I rarely drive this car, but I first noticed it quite some time ago and then forgot about it since I rarely drive it. So it is not a recent problem. I think it is necessary to give a bit of gas to keep the engine from stalling.

#8 LanceGillette

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Posted 01 June 2010 - 09:50 AM

I noticed a similar thread from someone with a 99 Forester and manual transmission. One person said this:

"I own a 90 Lagacy AWD 5/m with 210k I don't think the viscous coupling has ever been changed. When making slow tight turns (ie, turning in to a parking space) my car shudders a little, this is normal. If the viscous coupling unit went out you would have either no drive (unit is not coupling) or vary notisable binding (unit is locked up). A quick way to tell if the unit is locked up is to jack up one tire and try to turn it . If it turns with some resistance your OK if not The unit is locked up. Good luck"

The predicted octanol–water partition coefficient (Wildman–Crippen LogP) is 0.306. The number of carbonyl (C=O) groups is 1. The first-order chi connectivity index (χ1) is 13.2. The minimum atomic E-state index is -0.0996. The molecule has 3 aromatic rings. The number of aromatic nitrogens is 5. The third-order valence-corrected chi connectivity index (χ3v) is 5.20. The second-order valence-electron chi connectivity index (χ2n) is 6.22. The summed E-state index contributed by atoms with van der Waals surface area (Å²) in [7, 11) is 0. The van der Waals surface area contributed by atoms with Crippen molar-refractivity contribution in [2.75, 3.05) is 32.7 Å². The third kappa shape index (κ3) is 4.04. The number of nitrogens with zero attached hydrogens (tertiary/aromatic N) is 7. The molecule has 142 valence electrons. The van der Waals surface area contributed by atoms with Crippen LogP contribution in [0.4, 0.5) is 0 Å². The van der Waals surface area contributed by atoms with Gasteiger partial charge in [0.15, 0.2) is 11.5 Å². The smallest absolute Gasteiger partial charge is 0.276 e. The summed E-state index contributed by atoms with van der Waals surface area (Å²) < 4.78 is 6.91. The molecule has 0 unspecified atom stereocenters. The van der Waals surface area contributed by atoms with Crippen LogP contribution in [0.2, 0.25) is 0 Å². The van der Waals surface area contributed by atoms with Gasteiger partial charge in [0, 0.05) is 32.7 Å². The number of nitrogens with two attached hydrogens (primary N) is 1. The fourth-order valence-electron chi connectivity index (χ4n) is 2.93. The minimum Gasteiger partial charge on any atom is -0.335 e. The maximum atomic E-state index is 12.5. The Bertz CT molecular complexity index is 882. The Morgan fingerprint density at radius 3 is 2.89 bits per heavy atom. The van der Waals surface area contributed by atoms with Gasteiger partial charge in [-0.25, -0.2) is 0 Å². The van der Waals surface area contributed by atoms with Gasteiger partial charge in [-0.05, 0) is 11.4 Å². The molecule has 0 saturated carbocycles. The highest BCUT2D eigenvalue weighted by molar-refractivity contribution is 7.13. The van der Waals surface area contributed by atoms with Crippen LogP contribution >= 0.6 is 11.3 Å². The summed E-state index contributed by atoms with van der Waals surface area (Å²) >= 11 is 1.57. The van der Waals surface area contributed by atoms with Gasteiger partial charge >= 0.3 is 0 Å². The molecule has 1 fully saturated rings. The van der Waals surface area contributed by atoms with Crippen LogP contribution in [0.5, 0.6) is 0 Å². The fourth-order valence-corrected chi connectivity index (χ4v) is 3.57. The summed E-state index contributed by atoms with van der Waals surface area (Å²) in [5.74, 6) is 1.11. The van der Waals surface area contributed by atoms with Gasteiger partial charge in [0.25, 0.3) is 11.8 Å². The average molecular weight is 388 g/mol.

The guy with the forester jacked up a rear wheel and it would not turn compared to another Subaru that would turn.

I just jacked up a back wheel on my Forester and it does turn with some resistance. Then I jacked up a front wheel and repeated the test and the wheel turns with resistance regardless of whether the steering wheel is turned to the left or right. I do think this binding issue happens mostly when the car has been driven a distance.

Edited by LanceGillette, 01 June 2010 - 10:06 AM.
additional information


#9 LanceGillette

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Posted 01 June 2010 - 10:51 AM

I took the car out for a test drive to see if the problem shows up when the car is cold. The car rolled freely around sharp corners. So I drove it about 7-8 miles and still the problem did not show up. So it seems the car needs to be driven quite thoroughly and the viscous coupling unit needs to be thoroughly warmed up before the binding starts. A few months ago we made a 300 mile trip and when we stopped for gas I noticed it distinctly as the engine stalled while making a sharp turn and the car stopped rolling.

#10 Twitch de la Brat

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Posted 01 June 2010 - 11:57 AM